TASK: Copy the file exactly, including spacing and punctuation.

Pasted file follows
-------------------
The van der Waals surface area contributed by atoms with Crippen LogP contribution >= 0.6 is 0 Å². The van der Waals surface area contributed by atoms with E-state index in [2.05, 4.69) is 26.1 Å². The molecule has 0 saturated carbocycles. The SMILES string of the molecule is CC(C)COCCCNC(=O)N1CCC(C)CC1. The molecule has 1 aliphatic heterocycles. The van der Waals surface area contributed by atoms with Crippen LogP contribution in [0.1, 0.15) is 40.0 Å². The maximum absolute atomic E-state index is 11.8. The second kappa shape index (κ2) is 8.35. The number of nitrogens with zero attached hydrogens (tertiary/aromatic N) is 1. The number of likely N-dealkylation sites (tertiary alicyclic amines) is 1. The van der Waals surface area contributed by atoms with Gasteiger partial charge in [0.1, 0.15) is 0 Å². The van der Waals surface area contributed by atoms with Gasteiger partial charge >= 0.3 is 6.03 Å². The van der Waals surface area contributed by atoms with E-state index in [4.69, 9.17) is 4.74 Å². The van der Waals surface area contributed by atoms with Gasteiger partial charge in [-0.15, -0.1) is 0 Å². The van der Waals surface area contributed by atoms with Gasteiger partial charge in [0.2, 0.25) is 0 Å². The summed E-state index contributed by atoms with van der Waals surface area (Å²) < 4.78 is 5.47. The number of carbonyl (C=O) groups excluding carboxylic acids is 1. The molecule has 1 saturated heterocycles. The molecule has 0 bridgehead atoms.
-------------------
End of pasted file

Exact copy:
The van der Waals surface area contributed by atoms with Crippen LogP contribution >= 0.6 is 0 Å². The van der Waals surface area contributed by atoms with E-state index in [2.05, 4.69) is 26.1 Å². The molecule has 0 saturated carbocycles. The SMILES string of the molecule is CC(C)COCCCNC(=O)N1CCC(C)CC1. The molecule has 1 aliphatic heterocycles. The van der Waals surface area contributed by atoms with Crippen LogP contribution in [0.1, 0.15) is 40.0 Å². The maximum absolute atomic E-state index is 11.8. The second kappa shape index (κ2) is 8.35. The number of nitrogens with zero attached hydrogens (tertiary/aromatic N) is 1. The number of likely N-dealkylation sites (tertiary alicyclic amines) is 1. The van der Waals surface area contributed by atoms with Gasteiger partial charge in [0.1, 0.15) is 0 Å². The van der Waals surface area contributed by atoms with Gasteiger partial charge >= 0.3 is 6.03 Å². The van der Waals surface area contributed by atoms with E-state index in [4.69, 9.17) is 4.74 Å². The van der Waals surface area contributed by atoms with Gasteiger partial charge in [-0.15, -0.1) is 0 Å². The van der Waals surface area contributed by atoms with Gasteiger partial charge in [0.2, 0.25) is 0 Å². The summed E-state index contributed by atoms with van der Waals surface area (Å²) < 4.78 is 5.47. The number of carbonyl (C=O) groups excluding carboxylic acids is 1. The molecule has 1 saturated heterocycles. The molecule has 0 bridgehead atoms.